Body language is important. You have to practice that too. That's why we practice on our feet. Plan your approach. Are you going to stand in one place? Are you going to move about? Do you want a podium? Most people think podiums are necessary, I don't think they are. No matter how nervous you are, plant your feet firmly and comfortably on the ground so that you feel stable. That means not wearing shoes that you're not comfortable in or that you wobble in at all.
Do what feels comfortable. Don't be afraid of gestures. Just don't fidget. Every motion needs to be clean and clear and in service of what you're saying. Never move unless you know why you're moving. There's no such thing as too much action or too little action in my opinion, but every action has to have a point and support what you're saying.
How does all this work in the zoom world? Clearly, body language is different. But it's not as different as you might think. You can't pace or make huge gestures, but you can still use your hands in simple non-fidgety gestures to make points. Just think about where the camera cuts you off. These are the same tips that I give people who are doing television interviews: know where the cameras are cutting you off, look in your little box and either don't gesture with your hands, or make sure you gesture in a place where they'll be able to see you.
3) Embrace it. By the time you show up, the speech should be in your body and feel natural. Arrive early, adjust to your surroundings, get comfortable in your space. Obviously, if you come in late and you're stressed, that will completely throw you and impact your delivery. Also, if you arrive early, you can talk to your audience beforehand, do a little meet and greet. gauge their sense of humor, and feel the room. Also, nerves are good. I know this sounds strange, but they really, really are. Understand that being nervous before you speak is natural and good. It would be odd if you weren't. Don't judge it; it doesn't mean you're not going to be good or you aren't cut out for this. Channel those nerves into positive adrenaline and enthusiasm. Use them as jumping off points to fuel yourself and take deep breaths.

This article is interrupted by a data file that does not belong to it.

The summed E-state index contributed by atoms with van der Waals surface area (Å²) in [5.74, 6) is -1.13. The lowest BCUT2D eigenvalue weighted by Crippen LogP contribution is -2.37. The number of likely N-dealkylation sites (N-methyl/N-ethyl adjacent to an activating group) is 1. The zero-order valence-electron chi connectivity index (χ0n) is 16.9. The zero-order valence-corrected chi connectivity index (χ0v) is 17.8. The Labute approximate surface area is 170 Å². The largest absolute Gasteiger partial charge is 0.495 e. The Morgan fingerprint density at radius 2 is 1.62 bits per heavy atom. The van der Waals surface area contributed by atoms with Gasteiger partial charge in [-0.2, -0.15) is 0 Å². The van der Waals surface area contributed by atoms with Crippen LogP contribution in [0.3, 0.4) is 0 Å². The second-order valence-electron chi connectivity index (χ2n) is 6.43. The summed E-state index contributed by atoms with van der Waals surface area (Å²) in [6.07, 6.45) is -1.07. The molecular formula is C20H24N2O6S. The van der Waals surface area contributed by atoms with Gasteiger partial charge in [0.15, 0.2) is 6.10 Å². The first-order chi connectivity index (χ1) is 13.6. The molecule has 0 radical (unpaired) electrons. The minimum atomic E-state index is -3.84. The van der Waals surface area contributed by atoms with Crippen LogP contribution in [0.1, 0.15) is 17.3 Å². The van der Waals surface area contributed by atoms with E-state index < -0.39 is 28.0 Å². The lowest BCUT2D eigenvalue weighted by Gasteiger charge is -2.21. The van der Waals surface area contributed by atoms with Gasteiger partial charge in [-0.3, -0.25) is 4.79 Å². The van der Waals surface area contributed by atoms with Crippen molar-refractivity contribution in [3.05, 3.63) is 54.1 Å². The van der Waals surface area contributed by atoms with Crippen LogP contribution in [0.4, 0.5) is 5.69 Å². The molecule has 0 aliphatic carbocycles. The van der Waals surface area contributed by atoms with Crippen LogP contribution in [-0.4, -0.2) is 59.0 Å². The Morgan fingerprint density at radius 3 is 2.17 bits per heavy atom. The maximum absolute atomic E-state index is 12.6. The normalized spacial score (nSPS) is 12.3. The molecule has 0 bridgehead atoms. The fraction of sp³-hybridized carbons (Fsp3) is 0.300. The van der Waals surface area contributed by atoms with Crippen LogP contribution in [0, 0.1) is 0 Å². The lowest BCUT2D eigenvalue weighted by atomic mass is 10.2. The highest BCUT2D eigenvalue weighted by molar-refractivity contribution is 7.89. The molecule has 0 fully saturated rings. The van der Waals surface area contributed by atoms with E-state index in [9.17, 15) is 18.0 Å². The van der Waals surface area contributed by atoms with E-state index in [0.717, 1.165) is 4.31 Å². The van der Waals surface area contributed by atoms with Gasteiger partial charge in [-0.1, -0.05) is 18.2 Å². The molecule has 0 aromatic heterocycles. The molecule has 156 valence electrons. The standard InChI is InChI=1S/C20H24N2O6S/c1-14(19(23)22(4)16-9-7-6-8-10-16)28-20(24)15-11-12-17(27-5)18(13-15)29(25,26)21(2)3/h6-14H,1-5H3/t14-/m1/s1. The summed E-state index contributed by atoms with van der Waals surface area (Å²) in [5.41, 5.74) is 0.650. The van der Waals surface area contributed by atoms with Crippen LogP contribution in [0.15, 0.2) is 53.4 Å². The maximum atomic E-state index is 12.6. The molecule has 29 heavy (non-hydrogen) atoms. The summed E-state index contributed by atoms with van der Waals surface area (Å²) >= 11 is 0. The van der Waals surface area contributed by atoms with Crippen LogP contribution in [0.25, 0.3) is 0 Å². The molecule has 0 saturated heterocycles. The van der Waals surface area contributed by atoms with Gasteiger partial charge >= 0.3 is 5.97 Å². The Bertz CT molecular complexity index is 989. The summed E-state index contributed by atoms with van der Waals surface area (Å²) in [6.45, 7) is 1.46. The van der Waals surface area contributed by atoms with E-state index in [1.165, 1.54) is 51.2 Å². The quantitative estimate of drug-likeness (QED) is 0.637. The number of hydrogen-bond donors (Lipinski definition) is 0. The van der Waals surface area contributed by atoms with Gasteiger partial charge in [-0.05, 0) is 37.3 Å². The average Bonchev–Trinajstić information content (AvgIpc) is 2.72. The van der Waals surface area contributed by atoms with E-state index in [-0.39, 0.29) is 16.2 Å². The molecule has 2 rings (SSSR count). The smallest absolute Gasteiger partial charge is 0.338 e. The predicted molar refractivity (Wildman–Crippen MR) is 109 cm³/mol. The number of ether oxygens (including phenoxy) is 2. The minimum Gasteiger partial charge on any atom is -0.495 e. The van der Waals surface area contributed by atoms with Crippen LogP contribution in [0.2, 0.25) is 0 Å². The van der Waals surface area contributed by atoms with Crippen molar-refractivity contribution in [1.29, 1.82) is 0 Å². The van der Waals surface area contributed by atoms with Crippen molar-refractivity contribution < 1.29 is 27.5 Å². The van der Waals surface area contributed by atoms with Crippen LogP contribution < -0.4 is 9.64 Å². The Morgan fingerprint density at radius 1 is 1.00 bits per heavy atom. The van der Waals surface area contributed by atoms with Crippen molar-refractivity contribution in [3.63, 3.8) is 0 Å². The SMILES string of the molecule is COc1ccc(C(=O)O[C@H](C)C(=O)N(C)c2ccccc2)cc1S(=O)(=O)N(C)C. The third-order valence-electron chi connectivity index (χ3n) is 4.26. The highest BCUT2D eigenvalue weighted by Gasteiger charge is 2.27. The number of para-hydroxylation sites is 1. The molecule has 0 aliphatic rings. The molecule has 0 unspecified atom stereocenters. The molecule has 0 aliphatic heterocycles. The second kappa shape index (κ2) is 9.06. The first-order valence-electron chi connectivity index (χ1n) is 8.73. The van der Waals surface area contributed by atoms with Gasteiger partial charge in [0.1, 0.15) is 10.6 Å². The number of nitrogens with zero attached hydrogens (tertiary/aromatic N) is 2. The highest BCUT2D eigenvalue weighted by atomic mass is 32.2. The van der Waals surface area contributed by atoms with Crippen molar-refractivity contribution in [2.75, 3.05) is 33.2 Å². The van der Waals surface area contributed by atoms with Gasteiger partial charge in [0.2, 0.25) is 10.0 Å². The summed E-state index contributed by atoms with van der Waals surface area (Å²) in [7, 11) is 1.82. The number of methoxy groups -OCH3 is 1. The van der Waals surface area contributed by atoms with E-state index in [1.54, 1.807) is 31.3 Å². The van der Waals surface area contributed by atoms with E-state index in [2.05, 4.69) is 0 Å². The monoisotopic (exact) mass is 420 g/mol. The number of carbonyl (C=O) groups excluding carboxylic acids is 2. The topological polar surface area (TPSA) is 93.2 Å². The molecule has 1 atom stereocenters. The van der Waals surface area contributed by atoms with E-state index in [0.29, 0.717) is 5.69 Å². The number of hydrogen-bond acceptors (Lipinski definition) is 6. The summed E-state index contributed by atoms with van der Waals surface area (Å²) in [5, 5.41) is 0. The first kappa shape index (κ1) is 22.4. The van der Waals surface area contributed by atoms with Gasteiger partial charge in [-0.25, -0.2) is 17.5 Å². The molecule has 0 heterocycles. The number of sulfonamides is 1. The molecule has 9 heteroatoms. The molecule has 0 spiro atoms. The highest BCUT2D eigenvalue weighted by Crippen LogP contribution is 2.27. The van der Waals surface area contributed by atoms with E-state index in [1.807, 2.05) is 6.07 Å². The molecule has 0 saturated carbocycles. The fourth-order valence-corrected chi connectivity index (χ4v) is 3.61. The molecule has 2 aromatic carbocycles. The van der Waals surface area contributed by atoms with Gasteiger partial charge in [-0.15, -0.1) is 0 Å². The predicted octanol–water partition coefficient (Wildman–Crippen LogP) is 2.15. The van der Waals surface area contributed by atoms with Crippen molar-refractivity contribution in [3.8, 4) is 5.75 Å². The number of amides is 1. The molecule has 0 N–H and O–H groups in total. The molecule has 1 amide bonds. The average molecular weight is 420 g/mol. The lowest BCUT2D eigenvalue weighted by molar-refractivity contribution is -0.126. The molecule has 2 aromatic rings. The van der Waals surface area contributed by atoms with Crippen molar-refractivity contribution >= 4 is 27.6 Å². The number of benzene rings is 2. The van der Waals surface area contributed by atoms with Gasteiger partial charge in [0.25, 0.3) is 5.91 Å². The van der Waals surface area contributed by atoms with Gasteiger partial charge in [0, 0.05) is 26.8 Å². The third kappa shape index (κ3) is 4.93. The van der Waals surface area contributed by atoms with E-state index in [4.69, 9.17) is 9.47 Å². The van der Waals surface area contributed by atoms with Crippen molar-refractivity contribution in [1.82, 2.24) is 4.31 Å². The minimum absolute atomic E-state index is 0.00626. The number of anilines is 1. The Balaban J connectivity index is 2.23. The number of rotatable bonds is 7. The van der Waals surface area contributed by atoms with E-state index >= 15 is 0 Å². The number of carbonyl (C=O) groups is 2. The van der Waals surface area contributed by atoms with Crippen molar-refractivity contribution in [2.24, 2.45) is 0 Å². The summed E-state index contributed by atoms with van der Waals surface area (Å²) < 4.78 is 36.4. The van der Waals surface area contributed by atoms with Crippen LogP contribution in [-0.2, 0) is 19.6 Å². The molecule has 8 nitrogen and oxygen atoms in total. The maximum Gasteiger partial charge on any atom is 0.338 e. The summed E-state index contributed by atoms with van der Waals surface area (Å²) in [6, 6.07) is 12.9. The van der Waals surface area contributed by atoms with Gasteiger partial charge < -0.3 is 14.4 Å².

Then come out swinging. First impressions really count. The audience is giving you 30 to 60 seconds before they make a judgement about you. Start strong with a story or a powerful, provocative statement. Do not spend those precious first few moments on thank you’s, that's boring. Get their attention. Then move on with your message as soon as you can, engage with your audience. That's how you keep them hooked. Let go of the idea of public speaking and just think of it as a conversation between you and the audience. If you can carry on a relaxed conversation with two of your friends, you can do this. Make it feel intimate. Give good eye contact. Pick a couple of people in the audience and move from one to the other, look at one and say a couple of lines, and then move to another one and say a few lines move from one to the other, but not the whole time for a certain section of your speech. Don't move from one to the other too quickly; ease into it and ease out of it. Don't overthink it. Talking to one person versus thinking about talking to everybody really helps with nerves.
When questions come in, answer them concisely and stay on message. Answer the question with a message that comes back to your original message, make your point and then stop talking. The biggest mistake people make is they make the point and then they keep talking, because they feel like they didn't say enough. A good rule of thumb is if you say something and then you pause, and you don’t feel like you need to say something else, stop at the pause.
4) Review and Repeat. Hopefully your public speech is recorded and you can watch it and give yourself feedback and have other people do the same. If there was someone in the room when you spoke, ask them for feedback. Take a little notebook, write it down and open that again the next time you plan and practice for your speech.
Find Amanda Fox on LinkedIn.